Facebook fraud On July 3, RCMP received a complaint of fraud where someone on Facebook was claiming that those who provided personal information and iTunes gift cards would be eligible for $5,000. No information was provided to the scammer.

“No contact” breach On July 2, a 35-yearold male in Blairmore was arrested for breaching conditions of a “no contact” order. He was remanded in custody for next court date. Lost card holder case On July 3, a silver with blue card holder case was reported lost in

Banking fraud On July 3, RCMP received a complaint of fraud where someone had gained access to the victim’s online banking through emails. The matter is under investigation.

Revenue Canada fraud Callers identifying themselves as employees from the "Revenue Canada anti-fraud department” are leaving messages requesting a call back, but the number returns to an unknown business in British Columbia. The callers are

also asking people to purchase gift cards for Steam, a digital gaming distribution platform. A reminder that Revenue Canada does not call people.

The RCMP has launched a new specialized Call Back Unit that handles non-emergency calls for service. This means that if a Crowsnest Pass resident calls the local complaint line with a concern, their call may be handled out of Edmonton. When a call is made to the complaint line, it first goes through the Alberta RCMP Operational Communication Centres (OCC). There is one centre in Southern Alberta, which handles calls made from Crowsnest Pass, and one in Northern Alberta. The call-taker at the OCC determines whether the call goes back to the Crowsnest Pass detachment for further investigation, or whether it is more appropriate to have it diverted to the Call Back Unit. If the Call Back Unit determines that a member in Crowsnest Pass needs to investigate the complaint further and that there is a reason for the member to attend in per-

son, then the file gets passed back to the detachment. In 2017, the OCC received almost 700,000 complaints and 911 calls. A significant number of those calls were non-emergency and did not require police officer attendance.

vestigations, things that are actually happening that may be a risk to public safety and engaging in some of our crime reduction initiatives. We have members being able to do more of that because they've had time saved in this way,” says Laurel

“It is meant to take our lower priority calls to service, meaning calls that we don't feel require an immediate police response. There are some calls that can be handled over the telephone as opposed to the dispatch of a police response." - Laurel Scott, RCMP Media Relations Officer The purpose of the unit is handle these nontime sensitive that have no risk to the public in order to take some of the backend workload like paperwork and documentation off the front-line staff to allow them to focus on proactive patrols and crime reduction initiatives. “Every call that we get is important to us. We are endeavoring to manage our calls more efficiently so that the members in the detachment can concentrate on time-sensitive in-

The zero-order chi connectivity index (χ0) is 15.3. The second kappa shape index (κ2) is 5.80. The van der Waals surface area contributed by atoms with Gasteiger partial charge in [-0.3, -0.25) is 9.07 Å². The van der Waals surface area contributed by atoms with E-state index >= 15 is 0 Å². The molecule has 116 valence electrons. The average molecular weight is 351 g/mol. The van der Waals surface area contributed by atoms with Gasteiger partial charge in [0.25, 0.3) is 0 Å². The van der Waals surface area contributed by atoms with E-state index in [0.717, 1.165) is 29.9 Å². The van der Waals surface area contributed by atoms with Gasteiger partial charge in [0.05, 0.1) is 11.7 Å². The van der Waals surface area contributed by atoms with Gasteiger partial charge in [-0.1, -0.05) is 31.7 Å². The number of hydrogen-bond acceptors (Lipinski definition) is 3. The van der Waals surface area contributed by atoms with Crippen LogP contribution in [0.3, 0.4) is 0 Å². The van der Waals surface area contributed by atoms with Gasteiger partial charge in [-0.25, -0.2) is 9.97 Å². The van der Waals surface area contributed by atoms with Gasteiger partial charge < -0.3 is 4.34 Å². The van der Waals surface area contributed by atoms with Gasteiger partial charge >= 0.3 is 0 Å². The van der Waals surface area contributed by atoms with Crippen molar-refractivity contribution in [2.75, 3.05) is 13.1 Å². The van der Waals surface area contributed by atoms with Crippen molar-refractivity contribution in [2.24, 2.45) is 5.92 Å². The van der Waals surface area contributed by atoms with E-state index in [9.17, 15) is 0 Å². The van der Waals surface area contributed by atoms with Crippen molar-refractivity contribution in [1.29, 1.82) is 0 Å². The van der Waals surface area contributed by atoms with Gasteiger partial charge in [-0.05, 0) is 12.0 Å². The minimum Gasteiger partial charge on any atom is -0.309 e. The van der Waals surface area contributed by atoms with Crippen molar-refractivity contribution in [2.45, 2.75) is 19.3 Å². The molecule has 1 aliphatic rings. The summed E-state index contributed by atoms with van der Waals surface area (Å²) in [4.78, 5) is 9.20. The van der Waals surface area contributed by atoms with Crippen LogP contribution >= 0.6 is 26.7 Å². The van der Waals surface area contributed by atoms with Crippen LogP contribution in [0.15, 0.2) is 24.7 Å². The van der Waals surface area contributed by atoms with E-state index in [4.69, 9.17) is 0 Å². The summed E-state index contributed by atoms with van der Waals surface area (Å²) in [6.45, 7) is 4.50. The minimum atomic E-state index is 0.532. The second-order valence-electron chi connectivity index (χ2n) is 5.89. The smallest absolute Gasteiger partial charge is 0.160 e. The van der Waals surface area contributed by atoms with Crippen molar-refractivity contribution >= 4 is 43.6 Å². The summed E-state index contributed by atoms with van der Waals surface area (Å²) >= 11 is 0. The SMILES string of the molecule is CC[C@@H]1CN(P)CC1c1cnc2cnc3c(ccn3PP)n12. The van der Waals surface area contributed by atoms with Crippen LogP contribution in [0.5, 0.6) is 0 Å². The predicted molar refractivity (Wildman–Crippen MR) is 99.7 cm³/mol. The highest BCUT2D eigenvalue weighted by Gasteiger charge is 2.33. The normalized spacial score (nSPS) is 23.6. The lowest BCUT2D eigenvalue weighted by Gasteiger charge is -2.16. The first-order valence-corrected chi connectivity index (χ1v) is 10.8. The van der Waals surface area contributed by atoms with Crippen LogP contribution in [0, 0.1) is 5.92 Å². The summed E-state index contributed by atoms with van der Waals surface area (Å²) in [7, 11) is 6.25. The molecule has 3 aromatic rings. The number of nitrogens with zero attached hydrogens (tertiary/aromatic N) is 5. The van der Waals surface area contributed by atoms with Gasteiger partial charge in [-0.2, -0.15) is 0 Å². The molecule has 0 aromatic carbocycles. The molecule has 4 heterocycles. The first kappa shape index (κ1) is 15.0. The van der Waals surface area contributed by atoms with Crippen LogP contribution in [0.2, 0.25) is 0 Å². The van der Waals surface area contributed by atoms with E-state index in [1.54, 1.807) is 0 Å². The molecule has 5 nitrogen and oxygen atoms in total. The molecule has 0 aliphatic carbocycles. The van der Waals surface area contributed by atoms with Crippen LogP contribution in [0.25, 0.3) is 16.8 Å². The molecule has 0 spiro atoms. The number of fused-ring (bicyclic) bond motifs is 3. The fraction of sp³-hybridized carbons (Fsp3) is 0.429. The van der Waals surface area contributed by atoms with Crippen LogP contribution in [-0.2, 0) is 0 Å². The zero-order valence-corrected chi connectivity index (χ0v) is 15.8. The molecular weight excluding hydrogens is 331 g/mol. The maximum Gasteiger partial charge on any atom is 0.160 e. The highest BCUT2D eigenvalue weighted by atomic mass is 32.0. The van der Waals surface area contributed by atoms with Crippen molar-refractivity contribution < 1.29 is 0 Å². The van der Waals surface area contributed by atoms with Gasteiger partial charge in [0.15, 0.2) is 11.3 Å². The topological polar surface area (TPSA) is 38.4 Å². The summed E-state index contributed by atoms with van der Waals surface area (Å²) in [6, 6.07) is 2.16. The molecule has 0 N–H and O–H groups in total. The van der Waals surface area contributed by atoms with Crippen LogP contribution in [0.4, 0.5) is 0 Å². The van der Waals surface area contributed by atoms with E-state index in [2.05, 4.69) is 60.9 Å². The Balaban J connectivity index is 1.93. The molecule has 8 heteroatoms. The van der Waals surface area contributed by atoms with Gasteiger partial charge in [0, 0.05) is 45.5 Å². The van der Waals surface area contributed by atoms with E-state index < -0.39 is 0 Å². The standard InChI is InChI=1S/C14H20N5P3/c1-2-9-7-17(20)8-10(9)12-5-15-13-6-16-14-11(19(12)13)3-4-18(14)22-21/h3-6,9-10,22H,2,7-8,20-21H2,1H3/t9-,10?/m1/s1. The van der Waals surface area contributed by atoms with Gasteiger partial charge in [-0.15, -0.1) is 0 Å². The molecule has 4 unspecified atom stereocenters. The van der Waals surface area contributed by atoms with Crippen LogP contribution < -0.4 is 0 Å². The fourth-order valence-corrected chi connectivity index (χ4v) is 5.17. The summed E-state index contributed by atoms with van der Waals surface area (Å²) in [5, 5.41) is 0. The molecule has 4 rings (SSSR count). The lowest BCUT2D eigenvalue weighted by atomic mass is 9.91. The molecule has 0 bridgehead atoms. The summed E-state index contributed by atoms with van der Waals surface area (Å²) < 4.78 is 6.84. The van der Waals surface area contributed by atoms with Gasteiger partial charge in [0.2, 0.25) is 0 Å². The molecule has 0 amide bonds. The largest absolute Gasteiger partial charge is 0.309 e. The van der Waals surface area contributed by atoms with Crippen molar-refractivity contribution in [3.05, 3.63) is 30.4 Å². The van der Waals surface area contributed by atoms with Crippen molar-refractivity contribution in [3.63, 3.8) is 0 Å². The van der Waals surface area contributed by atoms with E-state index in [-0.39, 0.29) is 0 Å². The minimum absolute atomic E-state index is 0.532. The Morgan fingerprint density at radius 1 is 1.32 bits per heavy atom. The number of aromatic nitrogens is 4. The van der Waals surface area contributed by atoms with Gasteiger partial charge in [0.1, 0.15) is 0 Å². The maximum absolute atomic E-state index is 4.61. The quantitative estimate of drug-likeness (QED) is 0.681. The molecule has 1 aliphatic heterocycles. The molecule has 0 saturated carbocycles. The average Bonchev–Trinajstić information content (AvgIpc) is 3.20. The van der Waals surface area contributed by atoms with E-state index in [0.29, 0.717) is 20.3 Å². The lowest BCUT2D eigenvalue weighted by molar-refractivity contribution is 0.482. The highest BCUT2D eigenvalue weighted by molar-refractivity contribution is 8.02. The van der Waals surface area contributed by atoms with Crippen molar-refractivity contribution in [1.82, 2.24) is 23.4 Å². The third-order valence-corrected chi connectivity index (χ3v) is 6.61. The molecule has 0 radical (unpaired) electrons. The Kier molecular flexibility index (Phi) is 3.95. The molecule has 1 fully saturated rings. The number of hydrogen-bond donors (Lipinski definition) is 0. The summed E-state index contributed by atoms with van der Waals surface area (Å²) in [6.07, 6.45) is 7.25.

Scott with the RCMP. “It is meant to take our lower priority calls to service, meaning calls that we don't feel require an immediate police response. There are some calls that can be handled over the telephone as opposed to the dispatch of a police response." Examples of the types of calls handled by the Call Back Unit are a lost wallet with no evidence on scene, minor theft from a motor vehicle with minimal property taken and

The smallest bones in the human body are found in your ear.

Found item A Vtech phone was found in the Blairmore parking lot. Scams Reminder to residents of computer scams, credit cards scams, Grandparent scams, Revenue Canada scams asking for money or cash cards and saying warrants out for arrest. Do not give out personal information to persons you don't know. Do not open emails if you are suspicious of their origin. Anyone with information regarding any crime is urged to contact the Crowsnest Pass RCMP Detachment at 403-562-2867, or Crimestoppers to remain anonymous at 1-800-422TIPS.

RCMP launches new call back unit AnnA KroupinA Pass Herald Reporter

DiD you know?

~ RCMP news ~

no evidence on scene, frauds and scams where there has been no money lost and traffic offenses not happening at the moment that the call is being made. Police officer investigators who work in the unit will make a determination whether there is reason to attend. The unit, made up of one corporal and four constables, launched in February 2018 and as of the end of May 2018, has answered over 1,000 calls for service rather than dispatching the front-line members. That's a very appreciable savings of man hours,” says Scott. “We feel that this has been a positive response by saving some hours for the guys out there, in the field and the idea is that time saved on these lower priority calls allows more time to be out on the road and focusing on some of our other strategies, like our crime reduction, patrolling in areas where we feel that crime is happening and targeting repeat offenders and monitoring people.”